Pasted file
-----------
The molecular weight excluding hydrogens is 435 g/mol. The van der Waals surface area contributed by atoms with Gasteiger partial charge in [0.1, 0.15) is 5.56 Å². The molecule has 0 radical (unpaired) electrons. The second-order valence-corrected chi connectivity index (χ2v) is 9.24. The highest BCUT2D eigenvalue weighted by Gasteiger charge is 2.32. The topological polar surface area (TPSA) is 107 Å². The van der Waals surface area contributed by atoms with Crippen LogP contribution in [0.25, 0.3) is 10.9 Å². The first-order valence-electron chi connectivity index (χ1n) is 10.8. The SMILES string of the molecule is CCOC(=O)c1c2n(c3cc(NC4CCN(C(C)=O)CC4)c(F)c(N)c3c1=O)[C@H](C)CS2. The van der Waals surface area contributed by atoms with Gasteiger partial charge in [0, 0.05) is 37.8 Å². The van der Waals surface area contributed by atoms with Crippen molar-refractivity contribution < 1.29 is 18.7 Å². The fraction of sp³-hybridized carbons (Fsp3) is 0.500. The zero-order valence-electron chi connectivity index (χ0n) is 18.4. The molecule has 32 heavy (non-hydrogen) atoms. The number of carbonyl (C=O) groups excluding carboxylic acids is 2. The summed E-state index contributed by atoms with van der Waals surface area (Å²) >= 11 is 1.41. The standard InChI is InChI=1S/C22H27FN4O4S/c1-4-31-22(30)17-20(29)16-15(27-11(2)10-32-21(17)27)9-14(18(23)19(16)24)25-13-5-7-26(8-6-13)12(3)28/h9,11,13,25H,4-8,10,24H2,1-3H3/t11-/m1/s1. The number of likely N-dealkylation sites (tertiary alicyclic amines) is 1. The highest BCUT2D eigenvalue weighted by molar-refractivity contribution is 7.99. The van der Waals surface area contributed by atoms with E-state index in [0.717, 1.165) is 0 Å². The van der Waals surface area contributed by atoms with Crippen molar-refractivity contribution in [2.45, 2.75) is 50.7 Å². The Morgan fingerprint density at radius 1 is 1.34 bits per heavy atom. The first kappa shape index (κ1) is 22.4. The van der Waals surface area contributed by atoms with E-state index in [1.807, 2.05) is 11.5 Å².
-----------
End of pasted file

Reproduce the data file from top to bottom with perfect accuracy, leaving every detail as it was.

The molecular weight excluding hydrogens is 435 g/mol. The van der Waals surface area contributed by atoms with Gasteiger partial charge in [0.1, 0.15) is 5.56 Å². The molecule has 0 radical (unpaired) electrons. The second-order valence-corrected chi connectivity index (χ2v) is 9.24. The highest BCUT2D eigenvalue weighted by Gasteiger charge is 2.32. The topological polar surface area (TPSA) is 107 Å². The van der Waals surface area contributed by atoms with Crippen LogP contribution in [0.25, 0.3) is 10.9 Å². The first-order valence-electron chi connectivity index (χ1n) is 10.8. The SMILES string of the molecule is CCOC(=O)c1c2n(c3cc(NC4CCN(C(C)=O)CC4)c(F)c(N)c3c1=O)[C@H](C)CS2. The van der Waals surface area contributed by atoms with Gasteiger partial charge in [0, 0.05) is 37.8 Å². The van der Waals surface area contributed by atoms with Crippen molar-refractivity contribution < 1.29 is 18.7 Å². The fraction of sp³-hybridized carbons (Fsp3) is 0.500. The zero-order valence-electron chi connectivity index (χ0n) is 18.4. The molecule has 32 heavy (non-hydrogen) atoms. The number of carbonyl (C=O) groups excluding carboxylic acids is 2. The summed E-state index contributed by atoms with van der Waals surface area (Å²) >= 11 is 1.41. The standard InChI is InChI=1S/C22H27FN4O4S/c1-4-31-22(30)17-20(29)16-15(27-11(2)10-32-21(17)27)9-14(18(23)19(16)24)25-13-5-7-26(8-6-13)12(3)28/h9,11,13,25H,4-8,10,24H2,1-3H3/t11-/m1/s1. The number of likely N-dealkylation sites (tertiary alicyclic amines) is 1. The highest BCUT2D eigenvalue weighted by molar-refractivity contribution is 7.99. The van der Waals surface area contributed by atoms with E-state index in [0.717, 1.165) is 0 Å². The van der Waals surface area contributed by atoms with Crippen molar-refractivity contribution in [2.45, 2.75) is 50.7 Å². The Morgan fingerprint density at radius 1 is 1.34 bits per heavy atom. The first kappa shape index (κ1) is 22.4. The van der Waals surface area contributed by atoms with E-state index in [1.807, 2.05) is 11.5 Å².